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Warren Buffet Was Wrong On What He Said About Exit Strategy
By Quiet Light
I have to disagree with Warren Buffet. He may be one of the most successful investors to ever live, and he is easily one of the greatest business minds of our generation, but when it comes to something he said on exit strategy he is either dead wrong or someone quoted him incorrectly.
Here’s what he (supposedly) said:
I have an entrance strategy, but I have no exit strategy…we’re buying to own, and that changes everything.
In the interest of full disclosure, I have not been able to reliably tie this quote back to Warren Buffet. I found this quote on another website which attributed it to him. So it is possible that I don’t think he’s dead wrong – I just think whoever misquoted him is dead wrong.
Short Term Strategies Often Fail In The Long Term
Although I disagree with the implication of this quote, I do love this quote because short term strategies have the tendency to work only in the short term. In the long term, short term strategies have a tendency to introduce points of weakness, overlook obvious threats, and discourage proper investment if the payback period is too long.
Too many entrepreneurs, in my opinion, have become enamoured with the idea of ‘flipping’ a business. While there is nothing wrong with quickly turning a business over (we have helped many people do just that), there is something wrong when the fixes and improvements one makes are merely cosmetic and are not established for the long-term success of the business.
Adding true value to a business requires that we look at the long-term, both for our own sake (if we are going to hold on to the business) or for the sake of the new owner (if we are going to sell).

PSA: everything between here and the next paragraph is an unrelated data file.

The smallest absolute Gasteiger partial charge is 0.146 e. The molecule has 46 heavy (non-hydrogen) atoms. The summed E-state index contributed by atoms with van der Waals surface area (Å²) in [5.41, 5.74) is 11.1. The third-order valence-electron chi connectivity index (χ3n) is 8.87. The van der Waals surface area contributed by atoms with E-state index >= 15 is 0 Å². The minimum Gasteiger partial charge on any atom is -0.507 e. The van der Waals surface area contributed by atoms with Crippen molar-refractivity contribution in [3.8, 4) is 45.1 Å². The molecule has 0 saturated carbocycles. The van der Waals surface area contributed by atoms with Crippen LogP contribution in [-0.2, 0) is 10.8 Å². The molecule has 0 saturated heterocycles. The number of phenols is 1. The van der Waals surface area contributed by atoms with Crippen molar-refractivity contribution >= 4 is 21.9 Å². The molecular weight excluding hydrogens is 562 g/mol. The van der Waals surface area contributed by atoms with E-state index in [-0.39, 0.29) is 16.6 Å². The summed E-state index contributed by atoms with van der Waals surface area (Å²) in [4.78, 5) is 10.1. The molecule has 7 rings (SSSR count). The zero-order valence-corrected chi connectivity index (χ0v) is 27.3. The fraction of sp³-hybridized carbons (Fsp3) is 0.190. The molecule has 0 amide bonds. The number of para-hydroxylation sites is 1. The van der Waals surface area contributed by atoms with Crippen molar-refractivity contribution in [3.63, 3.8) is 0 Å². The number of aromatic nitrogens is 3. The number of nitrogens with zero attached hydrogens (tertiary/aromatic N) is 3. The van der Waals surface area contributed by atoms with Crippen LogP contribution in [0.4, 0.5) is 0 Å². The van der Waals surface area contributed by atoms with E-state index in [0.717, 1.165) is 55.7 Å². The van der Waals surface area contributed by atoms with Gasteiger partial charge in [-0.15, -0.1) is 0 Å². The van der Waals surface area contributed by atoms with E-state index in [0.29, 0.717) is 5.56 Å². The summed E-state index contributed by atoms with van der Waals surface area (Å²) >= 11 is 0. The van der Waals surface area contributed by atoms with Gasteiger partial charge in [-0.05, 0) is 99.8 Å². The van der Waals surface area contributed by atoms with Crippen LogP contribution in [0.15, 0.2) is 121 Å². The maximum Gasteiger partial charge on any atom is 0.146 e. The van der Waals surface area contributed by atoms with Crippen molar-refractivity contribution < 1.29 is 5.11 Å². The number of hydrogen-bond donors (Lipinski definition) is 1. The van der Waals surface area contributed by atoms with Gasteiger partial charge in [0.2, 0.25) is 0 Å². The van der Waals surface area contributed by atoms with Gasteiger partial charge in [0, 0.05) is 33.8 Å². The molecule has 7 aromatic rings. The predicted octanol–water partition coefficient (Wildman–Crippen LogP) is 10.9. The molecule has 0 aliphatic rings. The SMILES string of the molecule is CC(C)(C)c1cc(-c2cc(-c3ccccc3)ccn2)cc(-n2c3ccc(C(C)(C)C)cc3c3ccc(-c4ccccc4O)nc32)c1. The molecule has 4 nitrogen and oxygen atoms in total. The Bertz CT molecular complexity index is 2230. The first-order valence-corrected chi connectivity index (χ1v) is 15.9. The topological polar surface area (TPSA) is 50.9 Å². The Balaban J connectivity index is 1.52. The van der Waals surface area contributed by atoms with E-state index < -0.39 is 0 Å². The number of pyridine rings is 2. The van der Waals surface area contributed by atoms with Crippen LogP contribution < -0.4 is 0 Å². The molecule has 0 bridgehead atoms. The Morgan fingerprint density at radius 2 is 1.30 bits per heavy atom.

What Is Misleading About This Exit Strategy Quote?
For as much as this quote encourages us to think long-term about our businesses (whether we are flipping them or buying to hold), it perpetuates the myth that exit strategies necessarily focus on the short-term strategy to maximize value. This is simply false.
Sustainability is a tenet of website value. Every experienced buyer will question the sustainability of a website, and every broker will examine this closely before bringing a website to market. Its because of this that dishonest website flippers tend to congregate to unmoderated marketplaces and channels where they can take advantage of less educated buyers.
And it is for this reason why newer buyers should consider carefully before pursuing an acquisition outside of some moderated channel. While a website broker may not do a full due diligence on a company, you can be sure that reputable website brokers are concerned with the quality of their listings and filter out low-quality and high risk listings. Good listings can be found in unmoderated marketplaces, but a lot of high risk businesses also exist there as well.
Develop Your Exit Strategy – It’s a Good Thing
In the online world, developing an exit strategy is a good thing, even if you have no intention of ever selling your business. Developing an exit strategy forces you to:
- Identify potential threats that could scare away buyers
- Invest in realistic growth plans that provide a maximum return on your investment
- Identify weak areas of your business and force you to strengthen these areas
- Provide you with a realistic landscape of what opportunities are actually being presented to your business
- Provide you with flexibility should you find yourself in a position to sell.
What is so often misunderstood or overlooked, and what the quote from Buffet betrays, is that exit strategies do not involve seeking short-term fixes for long-term problems. Rather, a proper exit strategy should focus on stabilizing a business to ensure a smooth takeover by new ownership and enabling that new ownership to grow the acquisition in a smart, sensible way.
The Last Word
While your decisions will likely vary slightly if you are preparing your business to sell in the near future, overall, preparing your business for sale involves paying closer attention to the business than you normally would.
Once a business is well established, it can be easy for a business owner to grow slack in their responsibilities. Missed expenses sneak into the books, opportunities are not as aggressively pursued, and threats that you have been living with for years are simply left as threats (albeit threats that haven’t been realized yet).
A sound exit plan changes this behavior. Knowing that your business will be scrutinized in every last detail forces us to scrutinize every last detail. And this is a good thing.
So run your business as if you are preparing to sell it – even if you would never dream of actually putting it up for sale.